TOKYO (Kyodo) -- Japan and India are arranging for Indian Prime Minister Narendra Modi to visit Japan late next month and hold talks with his Japanese counterpart Shinzo Abe, Japanese government sources said Friday.
In a planned meeting, the two leaders are expected to agree to enhance cooperation on security, the sources said.
Further economic cooperation, such as facilitating infrastructure construction across India through Japanese official development assistance, and the early start of operation of a high-speed railway line between Mumbai and Ahmedabad that employs Japan's shinkansen bullet train technology, will also be among main agenda items.
Tokyo is striving to bolster cooperation with Asian and African countries based on the "Free and Open Indo-Pacific Strategy" promoted by Abe, with the aim of keeping in check the growing maritime assertiveness of China.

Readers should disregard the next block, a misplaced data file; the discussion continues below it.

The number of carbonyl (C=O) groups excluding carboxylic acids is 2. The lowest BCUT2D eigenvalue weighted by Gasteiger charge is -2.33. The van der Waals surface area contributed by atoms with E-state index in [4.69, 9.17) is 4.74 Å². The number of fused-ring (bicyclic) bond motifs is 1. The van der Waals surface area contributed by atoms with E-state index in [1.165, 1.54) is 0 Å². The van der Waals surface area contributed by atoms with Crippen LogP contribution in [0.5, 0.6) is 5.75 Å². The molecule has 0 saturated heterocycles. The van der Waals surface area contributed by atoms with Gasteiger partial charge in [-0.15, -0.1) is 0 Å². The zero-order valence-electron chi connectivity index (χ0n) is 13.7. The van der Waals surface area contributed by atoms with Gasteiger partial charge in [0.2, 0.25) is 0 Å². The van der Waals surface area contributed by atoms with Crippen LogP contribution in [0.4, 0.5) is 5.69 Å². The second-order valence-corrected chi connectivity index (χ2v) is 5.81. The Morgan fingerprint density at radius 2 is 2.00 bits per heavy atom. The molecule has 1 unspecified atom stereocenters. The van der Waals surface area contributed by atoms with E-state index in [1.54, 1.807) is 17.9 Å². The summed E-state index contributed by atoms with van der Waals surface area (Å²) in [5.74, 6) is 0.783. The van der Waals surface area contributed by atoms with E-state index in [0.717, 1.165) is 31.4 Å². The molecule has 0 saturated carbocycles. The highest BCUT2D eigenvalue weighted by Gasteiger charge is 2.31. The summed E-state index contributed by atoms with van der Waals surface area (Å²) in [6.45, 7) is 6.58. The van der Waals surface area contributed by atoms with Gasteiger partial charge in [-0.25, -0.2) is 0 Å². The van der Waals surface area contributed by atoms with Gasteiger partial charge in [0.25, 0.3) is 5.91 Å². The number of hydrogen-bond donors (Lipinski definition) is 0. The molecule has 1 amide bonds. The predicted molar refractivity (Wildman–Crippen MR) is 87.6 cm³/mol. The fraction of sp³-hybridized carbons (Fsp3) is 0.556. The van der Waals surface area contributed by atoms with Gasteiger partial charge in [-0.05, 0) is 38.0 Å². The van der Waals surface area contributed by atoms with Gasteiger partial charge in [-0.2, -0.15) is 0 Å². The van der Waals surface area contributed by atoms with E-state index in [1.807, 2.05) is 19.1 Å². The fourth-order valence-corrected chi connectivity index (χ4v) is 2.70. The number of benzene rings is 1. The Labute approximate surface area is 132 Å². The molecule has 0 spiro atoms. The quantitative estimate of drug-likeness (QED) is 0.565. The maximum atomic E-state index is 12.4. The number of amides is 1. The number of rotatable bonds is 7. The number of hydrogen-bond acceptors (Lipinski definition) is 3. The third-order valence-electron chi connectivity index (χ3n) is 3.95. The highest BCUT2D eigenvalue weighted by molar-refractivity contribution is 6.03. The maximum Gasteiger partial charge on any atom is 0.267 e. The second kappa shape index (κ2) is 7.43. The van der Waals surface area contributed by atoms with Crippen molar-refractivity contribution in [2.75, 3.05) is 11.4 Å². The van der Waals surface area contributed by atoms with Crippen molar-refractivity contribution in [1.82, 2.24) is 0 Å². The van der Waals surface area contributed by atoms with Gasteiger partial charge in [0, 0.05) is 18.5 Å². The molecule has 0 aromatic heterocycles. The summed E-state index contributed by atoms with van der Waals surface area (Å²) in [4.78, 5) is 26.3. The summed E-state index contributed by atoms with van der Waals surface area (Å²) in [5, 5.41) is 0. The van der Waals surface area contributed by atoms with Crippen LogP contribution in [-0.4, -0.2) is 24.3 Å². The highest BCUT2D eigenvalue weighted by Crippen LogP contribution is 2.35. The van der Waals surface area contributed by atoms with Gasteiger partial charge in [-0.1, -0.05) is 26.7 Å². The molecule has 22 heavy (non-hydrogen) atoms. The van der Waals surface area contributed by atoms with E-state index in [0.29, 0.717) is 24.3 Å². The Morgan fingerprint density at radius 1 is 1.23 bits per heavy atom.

Japan is hoping India will get involved deeply in multilateral relationships with nations friendly to Tokyo, including the United States and Australia, while affirming the importance of fundamental values such as freedom of navigation and rule of law.
According to the sources, Abe and Modi are also likely to discuss the potential export to India of the Japanese Maritime Self-Defense Force's US-2 amphibious aircraft for use in search and rescue operations, expansion of the joint exercise between Japan's Self-Defense Forces and the Indian Army, and a plan to upgrade two-plus-two security talks to the ministerial level from the current vice minister level.
The two leaders have visited each other's country every other year in recent years, with Abe traveling to India last year.